BOLDUAN: Yes. And it is always asked when there is a historic first in any sport, is this a turning point. I do think it is a particularly interesting question when it comes to the NFL, and let's be honest, the false stereotypes that people have about masculinity in that particular sport.

COSTAS (voice over): Yes, there is no question that it is a hyper masculine environment in locker rooms, on the field, but there is also no question that while some of those attitudes, it would naive to say that those attitudes don't still exist, they are socially unacceptable now. They are not as openly expressed. Might there be an outlier here or there, sure.

But, generally speaking, the country as a whole and the league significantly are on Nassib's side, and on the side, it goes almost without saying, on the side of anyone else who should come forward in the future. So that really is the -- in the larger sense, the more significant thing here.

BOLDUAN: Yes. And you and I -- that that actually reminds me, you and I have talked about -- previously about how sports can sometimes be on the leading edge of change in society, right? But is this a situation, as you're describing it though, a sport actually doing more catching up?

COSTAS (voice over): Yes, but catching up in a hurry. Take a look at what has happened societally, polls concerning approval gay marriage and how that is changed so dramatically just in the space of one generation. Are we all the way there yet? Of course not. Is there going to be some bigotry or people who are slow to come around on this? And coming around means just simply living and let live. Does it mean we're at 100 percent on that? No. But it is so much different than it was just a generation ago. BOLDUAN: It sure is. And as he says, representation matters. And this is very big day for that. It is great to see you, Bob, thank you for joining me always on these big moments.

COSTAS (voice over): Thanks, Kate.

BOLDUAN: I appreciate it. So as part of Nassib's announcement, he also announced that he was making a donation of $100,000 to the Trevor Project, a nonprofit that is focused on suicide prevention efforts among LGBTQ youth. And here, as you can see on the screen, is the Trevor Project's lifeline number on the screen for anyone, if you or someone else is needing help, needing someone to reach out to. You can also learn more at the



BOLDUAN: At this hour, a race to contain a coronavirus outbreak at a government office in Florida. Two people are dead and four of their co-workers had to be hospitalized with coronavirus because of an outbreak that swept through the Manatee County Administrative Office. Officials there say it started in the I.T. department and spread from there. The only exposed employee who did not get sick was the only employee who was vaccinated.

The building was shut down on Friday for emergency cleaning but it has since reopened, it reopened yesterday, no masks required.

Joining me right now is Dr. Stella Safo, she's assistant professor of Medicine at the Icahn School of Medicine at Mt. Sinai. It's good to see you. Thank you for being here.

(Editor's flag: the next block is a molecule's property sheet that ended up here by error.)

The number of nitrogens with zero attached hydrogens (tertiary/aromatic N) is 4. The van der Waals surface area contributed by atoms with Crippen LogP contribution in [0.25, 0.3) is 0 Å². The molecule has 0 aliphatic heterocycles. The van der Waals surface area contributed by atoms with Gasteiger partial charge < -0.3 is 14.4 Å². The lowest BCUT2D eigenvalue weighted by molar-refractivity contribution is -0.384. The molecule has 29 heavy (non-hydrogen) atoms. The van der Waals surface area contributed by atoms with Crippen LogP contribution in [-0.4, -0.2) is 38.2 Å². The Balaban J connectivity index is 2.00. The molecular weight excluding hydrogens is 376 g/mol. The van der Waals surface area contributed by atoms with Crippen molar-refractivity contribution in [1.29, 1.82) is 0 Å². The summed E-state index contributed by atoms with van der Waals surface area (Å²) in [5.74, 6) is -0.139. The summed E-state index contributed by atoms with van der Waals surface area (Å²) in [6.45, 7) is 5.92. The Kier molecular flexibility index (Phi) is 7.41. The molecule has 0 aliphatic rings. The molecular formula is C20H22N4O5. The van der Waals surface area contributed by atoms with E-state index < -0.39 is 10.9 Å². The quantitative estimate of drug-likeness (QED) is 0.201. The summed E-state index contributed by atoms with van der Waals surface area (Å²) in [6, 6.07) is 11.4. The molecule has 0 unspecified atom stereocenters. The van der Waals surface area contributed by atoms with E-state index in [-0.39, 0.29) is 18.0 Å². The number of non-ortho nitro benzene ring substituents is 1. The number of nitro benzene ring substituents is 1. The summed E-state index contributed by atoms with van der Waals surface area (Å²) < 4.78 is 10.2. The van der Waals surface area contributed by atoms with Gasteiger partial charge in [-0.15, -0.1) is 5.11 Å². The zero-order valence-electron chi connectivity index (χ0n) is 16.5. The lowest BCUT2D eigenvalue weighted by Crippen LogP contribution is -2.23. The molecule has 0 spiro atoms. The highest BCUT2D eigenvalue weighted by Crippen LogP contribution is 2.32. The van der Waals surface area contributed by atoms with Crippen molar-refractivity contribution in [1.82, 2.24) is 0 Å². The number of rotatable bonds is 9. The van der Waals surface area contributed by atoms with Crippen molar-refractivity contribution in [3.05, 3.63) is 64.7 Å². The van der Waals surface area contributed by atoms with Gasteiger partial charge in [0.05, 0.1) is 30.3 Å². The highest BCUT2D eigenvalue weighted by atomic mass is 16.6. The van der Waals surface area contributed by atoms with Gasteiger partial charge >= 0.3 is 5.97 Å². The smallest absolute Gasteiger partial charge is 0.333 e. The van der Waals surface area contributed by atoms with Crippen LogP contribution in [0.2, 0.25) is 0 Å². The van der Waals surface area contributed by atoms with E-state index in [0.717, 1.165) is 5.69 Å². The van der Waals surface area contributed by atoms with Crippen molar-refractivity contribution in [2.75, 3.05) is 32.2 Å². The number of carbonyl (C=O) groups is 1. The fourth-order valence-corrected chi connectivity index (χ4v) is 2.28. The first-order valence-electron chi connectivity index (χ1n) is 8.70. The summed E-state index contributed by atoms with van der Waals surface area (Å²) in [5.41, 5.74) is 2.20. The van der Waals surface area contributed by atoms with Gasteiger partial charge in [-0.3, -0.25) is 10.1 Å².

This is something, I must say, we all have feared, economies opening up, people going back to the office and people still resisting vaccines. What is your reaction?

DR. STELLA SAFO, ASSISTANT PROFESSOR OF MEDICINE,ICAHN SCHOOL OF MEDICINE, MT. SINAI: I think my reaction and the reaction of many public health practitioners is to look at this as a warning sign. What we're seeing with this example is what we could see in the winter when we have people going back to work full-time, when we have the increase in respiratory illnesses just because of the seasonal variation. If we don't do things, like enforce mask rules, and even better, push people to get vaccinated, we're going to see this again and again.

And it's it is really devastating because we have the tools and we have the vaccinations to really prevent people from getting infected and in this case two people dying. And so, for me, this is a warning and I think it is a warning for people all over the country of what we can expect if we don't kind of get our measures in place.

BOLDUAN: Yes, and get more people vaccinated. We have new reporting on that front from our White House team, that, today, the White House COVID response coordinator, Jeffrey Zients, he is expected to acknowledge the country is going to fall short of the president's July 4th goal of 70 percent of all adults having at least one shot. They're now going to be focusing on convincing adults that are 18 to 26 years old, which is the group that just isn't getting vaccinated as quickly as they would like. Why is that?

SAFO: It is a couple of reasons. You know, the perceived personal risk for COVID severity illness is low among that group. They have been told when they get sick, they are usually asymptomatic. And if they do get more severe illness, they'll normally recover.

And so people feel like they're not at high risk for being very sick from COVID, unlike patients with chronic illnesses or the patients that I see that have HIV, but have really motivated to get vaccinated.

And I think there is also a little bit of a sense that other people are vaccinated so they don't need it. But we have to remember, the more of us that are vaccinated, the more we can all prevent the spread of disease in total so that you don't see what you saw just today in Florida. So I think there's a little bit of a --

BOLDUAN: That's right.

SAFO: Yes, there's a sense that they're not at high risk, and yet, like they really can help the whole population protection.